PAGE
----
Laura W. Bush Institute for Women’s Health
In the News
ASU Opens Laura Bush Institute for Women’s Health
With a formal occasion highlighted by chamber music, wine, hors d’oeuvres and valet parking provided by the Block and Bridle Club, ASU’s College of Nursing and Allied Health staged the recent grand opening of its Laura Bush Institute for Women’s Health.
Representatives of ASU, the Texas Tech University System and San Angelo Community Medical Center along with San Angelo city and chamber of commerce officials and State Rep. Drew Darby gathered at ASU’s Center for Wellness, Engagement and Development (WED Center) to officially cut the ribbon signaling the opening of the new institute that will have a three-pronged mission.
“One of our primary focuses will be community outreach,” said Dr. Linda Ross, institute director. “We will be doing symposiums, small group meetings and all sorts of things for women in the Concho Valley related to women’s health care. We will also be providing education for health care providers, students as well as licensed providers. The third component will be research.”
Research at the institute will focus on women’s health issues and be primarily done by students and faculty from the ASU departments of Nursing, Physical Therapy, Psychology and Sociology, and Social Work. The institute’s first major outreach event is a Women’s Health Symposium scheduled for April 30.
In addition to the grand opening, the event also served as the stage for ASU to announce a partnership agreement between the Laura Bush Institute and San Angelo Community Medical Center (SACMC), including a significant contribution from SACMC to the institute.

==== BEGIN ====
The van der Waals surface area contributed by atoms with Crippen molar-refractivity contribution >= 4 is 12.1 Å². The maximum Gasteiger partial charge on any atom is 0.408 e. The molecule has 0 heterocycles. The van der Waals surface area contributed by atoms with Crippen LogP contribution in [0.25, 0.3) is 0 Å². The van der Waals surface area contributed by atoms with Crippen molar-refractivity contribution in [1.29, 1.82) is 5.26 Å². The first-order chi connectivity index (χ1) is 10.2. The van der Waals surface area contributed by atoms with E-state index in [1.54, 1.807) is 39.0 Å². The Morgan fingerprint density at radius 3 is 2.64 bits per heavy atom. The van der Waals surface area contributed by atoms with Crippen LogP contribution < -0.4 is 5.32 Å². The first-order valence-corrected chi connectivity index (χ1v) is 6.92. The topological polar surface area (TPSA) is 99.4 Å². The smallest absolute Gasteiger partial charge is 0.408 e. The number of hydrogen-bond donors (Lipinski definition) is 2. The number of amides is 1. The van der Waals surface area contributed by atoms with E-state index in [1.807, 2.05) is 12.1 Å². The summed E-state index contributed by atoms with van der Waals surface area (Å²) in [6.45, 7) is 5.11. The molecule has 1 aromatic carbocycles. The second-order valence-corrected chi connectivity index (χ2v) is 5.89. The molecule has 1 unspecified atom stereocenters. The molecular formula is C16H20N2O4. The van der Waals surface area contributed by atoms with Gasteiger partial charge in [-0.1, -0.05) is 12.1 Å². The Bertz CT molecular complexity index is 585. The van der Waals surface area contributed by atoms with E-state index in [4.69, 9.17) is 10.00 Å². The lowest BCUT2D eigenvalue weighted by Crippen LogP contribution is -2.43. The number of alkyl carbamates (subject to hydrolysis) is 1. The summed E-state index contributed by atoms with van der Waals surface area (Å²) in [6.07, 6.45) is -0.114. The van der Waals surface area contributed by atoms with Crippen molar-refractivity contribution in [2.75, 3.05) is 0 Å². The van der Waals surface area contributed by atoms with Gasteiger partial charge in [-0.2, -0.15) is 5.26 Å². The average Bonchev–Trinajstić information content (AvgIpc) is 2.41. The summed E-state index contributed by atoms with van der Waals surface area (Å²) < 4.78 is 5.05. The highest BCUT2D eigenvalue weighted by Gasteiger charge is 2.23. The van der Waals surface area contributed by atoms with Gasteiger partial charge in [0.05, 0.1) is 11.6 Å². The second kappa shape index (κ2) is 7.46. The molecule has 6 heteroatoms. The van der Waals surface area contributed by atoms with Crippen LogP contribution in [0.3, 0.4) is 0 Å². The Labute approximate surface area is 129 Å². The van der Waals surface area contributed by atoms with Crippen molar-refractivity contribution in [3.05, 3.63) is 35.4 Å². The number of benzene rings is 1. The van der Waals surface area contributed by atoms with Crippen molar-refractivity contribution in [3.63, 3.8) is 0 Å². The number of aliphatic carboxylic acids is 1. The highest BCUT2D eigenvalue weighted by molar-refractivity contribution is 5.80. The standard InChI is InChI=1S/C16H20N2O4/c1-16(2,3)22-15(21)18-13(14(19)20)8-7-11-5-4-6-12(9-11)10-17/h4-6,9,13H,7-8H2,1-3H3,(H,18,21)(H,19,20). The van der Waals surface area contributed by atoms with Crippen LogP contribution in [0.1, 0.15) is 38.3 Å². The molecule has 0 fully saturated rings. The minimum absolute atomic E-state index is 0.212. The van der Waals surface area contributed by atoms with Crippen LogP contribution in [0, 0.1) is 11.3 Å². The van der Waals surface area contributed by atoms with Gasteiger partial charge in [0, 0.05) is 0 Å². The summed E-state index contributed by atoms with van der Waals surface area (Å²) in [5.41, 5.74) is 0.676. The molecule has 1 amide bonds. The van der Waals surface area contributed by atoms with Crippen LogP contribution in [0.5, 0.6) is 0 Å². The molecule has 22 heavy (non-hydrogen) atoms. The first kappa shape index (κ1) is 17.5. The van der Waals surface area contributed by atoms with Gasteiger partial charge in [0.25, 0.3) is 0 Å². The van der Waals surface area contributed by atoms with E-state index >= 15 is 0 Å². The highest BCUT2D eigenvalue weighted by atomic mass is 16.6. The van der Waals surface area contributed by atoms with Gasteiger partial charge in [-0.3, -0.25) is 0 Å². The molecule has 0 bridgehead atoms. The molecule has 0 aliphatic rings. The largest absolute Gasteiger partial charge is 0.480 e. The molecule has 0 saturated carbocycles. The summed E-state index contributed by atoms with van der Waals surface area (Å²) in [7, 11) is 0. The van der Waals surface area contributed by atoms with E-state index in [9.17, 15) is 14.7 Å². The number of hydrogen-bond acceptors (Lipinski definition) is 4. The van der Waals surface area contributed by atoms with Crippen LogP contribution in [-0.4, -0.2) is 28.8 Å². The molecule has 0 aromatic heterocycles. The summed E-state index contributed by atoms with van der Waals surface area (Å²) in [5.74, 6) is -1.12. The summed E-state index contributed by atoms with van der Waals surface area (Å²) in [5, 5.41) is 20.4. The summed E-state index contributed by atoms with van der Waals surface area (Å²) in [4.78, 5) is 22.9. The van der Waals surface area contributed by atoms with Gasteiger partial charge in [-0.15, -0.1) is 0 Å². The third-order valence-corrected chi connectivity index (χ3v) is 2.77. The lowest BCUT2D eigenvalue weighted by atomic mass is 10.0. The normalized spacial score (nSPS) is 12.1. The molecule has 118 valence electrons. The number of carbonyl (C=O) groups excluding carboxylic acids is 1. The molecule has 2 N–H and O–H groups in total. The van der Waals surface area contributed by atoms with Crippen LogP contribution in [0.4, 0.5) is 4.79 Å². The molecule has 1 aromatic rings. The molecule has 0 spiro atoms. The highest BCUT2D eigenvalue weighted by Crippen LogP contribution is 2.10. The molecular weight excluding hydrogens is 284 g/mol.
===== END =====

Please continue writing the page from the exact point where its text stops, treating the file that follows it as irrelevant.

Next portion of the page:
“SACMC has provided funding for the institute and will be partnering with us on everything that we do,” Ross said. “That involvement brings a real depth to the institute and it provides additional health care providers who can work with us on many of the things we will be doing.”
“We just felt that women’s health is such a big issue,” said Brad Holland, CEO of SACMC. “Women make up more than 50 percent of the population. They are also oftentimes the head of their families in making health care decisions, and we thought there was no better way to reward women in today’s society than by helping spur on research, education and outreach to that vital part of the population.”
ASU’s Laura Bush Institute is the seventh to be opened by the Texas Tech University System (TTUS), the first of which was in Amarillo in 2007. All the institutes are dedicated to the cultivation and advancement of multidisciplinary science in women’s health, and to promoting the well-being of women through research, education and community outreach. TTUS Chancellor Kent Hance was on hand to welcome the ASU institute to the system family.
“There was just not enough research being done on gender issues in health care,” Hance said. “It is something we want to get everyone involved in.”
The institute is also the newest component of the WED Center, which also houses the Caregiver Research Institute, Community Development Initiatives (CDI) and the Family, Adolescent and Child Engagement Services (FACES).
ASU President Dr. Joseph C. Rallo said the opening of the institute is just another way the university is becoming more entrepreneurial in meeting the needs and demands of the community it serves.
“It gives us a very visible presence in the community and brings together under one roof a lot of different community oriented activities,” he said. “Certainly, the Laura Bush Institute is a prime example of that.”
It was also announced during the grand opening that Jennifer Uduje, an ASU nursing student from Nigeria, has been awarded the CDI Scholarship to perform various duties at the institute.
In his opening remarks, Rallo summed up the feelings of everyone present, “It’s a great day for all of us.”